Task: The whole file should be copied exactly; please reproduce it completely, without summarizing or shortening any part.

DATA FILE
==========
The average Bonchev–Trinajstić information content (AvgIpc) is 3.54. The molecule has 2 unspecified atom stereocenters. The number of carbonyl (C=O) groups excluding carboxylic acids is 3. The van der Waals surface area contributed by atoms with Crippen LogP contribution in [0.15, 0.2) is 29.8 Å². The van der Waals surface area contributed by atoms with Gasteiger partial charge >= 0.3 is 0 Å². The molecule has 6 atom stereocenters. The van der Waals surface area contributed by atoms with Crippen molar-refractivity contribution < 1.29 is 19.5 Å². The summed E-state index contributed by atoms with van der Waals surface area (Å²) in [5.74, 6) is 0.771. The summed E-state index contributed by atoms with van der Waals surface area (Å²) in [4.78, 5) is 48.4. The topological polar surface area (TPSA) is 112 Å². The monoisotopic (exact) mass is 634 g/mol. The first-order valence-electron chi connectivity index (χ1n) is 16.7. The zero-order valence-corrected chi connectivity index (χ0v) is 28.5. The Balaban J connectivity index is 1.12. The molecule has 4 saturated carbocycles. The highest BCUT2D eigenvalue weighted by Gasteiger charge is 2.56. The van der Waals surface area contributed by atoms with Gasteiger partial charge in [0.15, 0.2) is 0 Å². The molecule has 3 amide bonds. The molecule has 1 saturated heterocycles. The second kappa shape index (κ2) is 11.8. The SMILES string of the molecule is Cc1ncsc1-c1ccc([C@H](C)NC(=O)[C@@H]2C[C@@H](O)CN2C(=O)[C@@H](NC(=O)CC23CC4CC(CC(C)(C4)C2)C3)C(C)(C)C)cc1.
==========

The average Bonchev–Trinajstić information content (AvgIpc) is 3.54. The molecule has 2 unspecified atom stereocenters. The number of carbonyl (C=O) groups excluding carboxylic acids is 3. The van der Waals surface area contributed by atoms with Crippen LogP contribution in [0.15, 0.2) is 29.8 Å². The van der Waals surface area contributed by atoms with Gasteiger partial charge >= 0.3 is 0 Å². The molecule has 6 atom stereocenters. The van der Waals surface area contributed by atoms with Crippen molar-refractivity contribution < 1.29 is 19.5 Å². The summed E-state index contributed by atoms with van der Waals surface area (Å²) in [5.74, 6) is 0.771. The summed E-state index contributed by atoms with van der Waals surface area (Å²) in [4.78, 5) is 48.4. The topological polar surface area (TPSA) is 112 Å². The monoisotopic (exact) mass is 634 g/mol. The first-order valence-electron chi connectivity index (χ1n) is 16.7. The zero-order valence-corrected chi connectivity index (χ0v) is 28.5. The Balaban J connectivity index is 1.12. The molecule has 4 saturated carbocycles. The highest BCUT2D eigenvalue weighted by Gasteiger charge is 2.56. The van der Waals surface area contributed by atoms with Gasteiger partial charge in [0.15, 0.2) is 0 Å². The molecule has 3 amide bonds. The molecule has 1 saturated heterocycles. The second kappa shape index (κ2) is 11.8. The SMILES string of the molecule is Cc1ncsc1-c1ccc([C@H](C)NC(=O)[C@@H]2C[C@@H](O)CN2C(=O)[C@@H](NC(=O)CC23CC4CC(CC(C)(C4)C2)C3)C(C)(C)C)cc1.